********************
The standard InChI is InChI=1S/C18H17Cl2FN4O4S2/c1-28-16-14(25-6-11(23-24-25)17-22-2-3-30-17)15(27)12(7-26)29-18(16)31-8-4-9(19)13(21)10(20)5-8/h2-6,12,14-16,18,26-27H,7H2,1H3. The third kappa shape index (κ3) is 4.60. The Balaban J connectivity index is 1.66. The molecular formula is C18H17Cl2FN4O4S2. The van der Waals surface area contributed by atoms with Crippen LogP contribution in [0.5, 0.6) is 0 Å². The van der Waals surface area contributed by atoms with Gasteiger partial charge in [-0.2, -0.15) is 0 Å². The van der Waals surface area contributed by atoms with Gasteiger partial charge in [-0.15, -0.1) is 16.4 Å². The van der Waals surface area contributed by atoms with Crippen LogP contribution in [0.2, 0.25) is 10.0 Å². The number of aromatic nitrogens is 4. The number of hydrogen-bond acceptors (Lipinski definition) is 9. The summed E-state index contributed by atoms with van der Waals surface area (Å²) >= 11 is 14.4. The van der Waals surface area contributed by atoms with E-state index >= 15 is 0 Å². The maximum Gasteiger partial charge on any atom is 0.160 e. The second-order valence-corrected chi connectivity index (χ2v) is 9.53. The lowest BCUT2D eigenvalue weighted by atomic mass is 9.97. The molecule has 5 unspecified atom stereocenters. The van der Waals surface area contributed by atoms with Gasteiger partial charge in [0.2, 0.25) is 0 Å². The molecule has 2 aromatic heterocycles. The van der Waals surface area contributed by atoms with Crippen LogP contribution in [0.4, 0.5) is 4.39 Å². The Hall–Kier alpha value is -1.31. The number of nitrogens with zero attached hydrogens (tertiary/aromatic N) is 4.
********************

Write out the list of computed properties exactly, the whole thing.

The standard InChI is InChI=1S/C18H17Cl2FN4O4S2/c1-28-16-14(25-6-11(23-24-25)17-22-2-3-30-17)15(27)12(7-26)29-18(16)31-8-4-9(19)13(21)10(20)5-8/h2-6,12,14-16,18,26-27H,7H2,1H3. The third kappa shape index (κ3) is 4.60. The Balaban J connectivity index is 1.66. The molecular formula is C18H17Cl2FN4O4S2. The van der Waals surface area contributed by atoms with Crippen LogP contribution in [0.5, 0.6) is 0 Å². The van der Waals surface area contributed by atoms with Gasteiger partial charge in [-0.2, -0.15) is 0 Å². The van der Waals surface area contributed by atoms with Gasteiger partial charge in [-0.15, -0.1) is 16.4 Å². The van der Waals surface area contributed by atoms with Crippen LogP contribution in [0.2, 0.25) is 10.0 Å². The number of aromatic nitrogens is 4. The number of hydrogen-bond acceptors (Lipinski definition) is 9. The summed E-state index contributed by atoms with van der Waals surface area (Å²) >= 11 is 14.4. The van der Waals surface area contributed by atoms with E-state index >= 15 is 0 Å². The maximum Gasteiger partial charge on any atom is 0.160 e. The second-order valence-corrected chi connectivity index (χ2v) is 9.53. The lowest BCUT2D eigenvalue weighted by atomic mass is 9.97. The molecule has 5 unspecified atom stereocenters. The van der Waals surface area contributed by atoms with Gasteiger partial charge in [0.2, 0.25) is 0 Å². The molecule has 2 aromatic heterocycles. The van der Waals surface area contributed by atoms with Crippen LogP contribution in [0.4, 0.5) is 4.39 Å². The Hall–Kier alpha value is -1.31. The number of nitrogens with zero attached hydrogens (tertiary/aromatic N) is 4.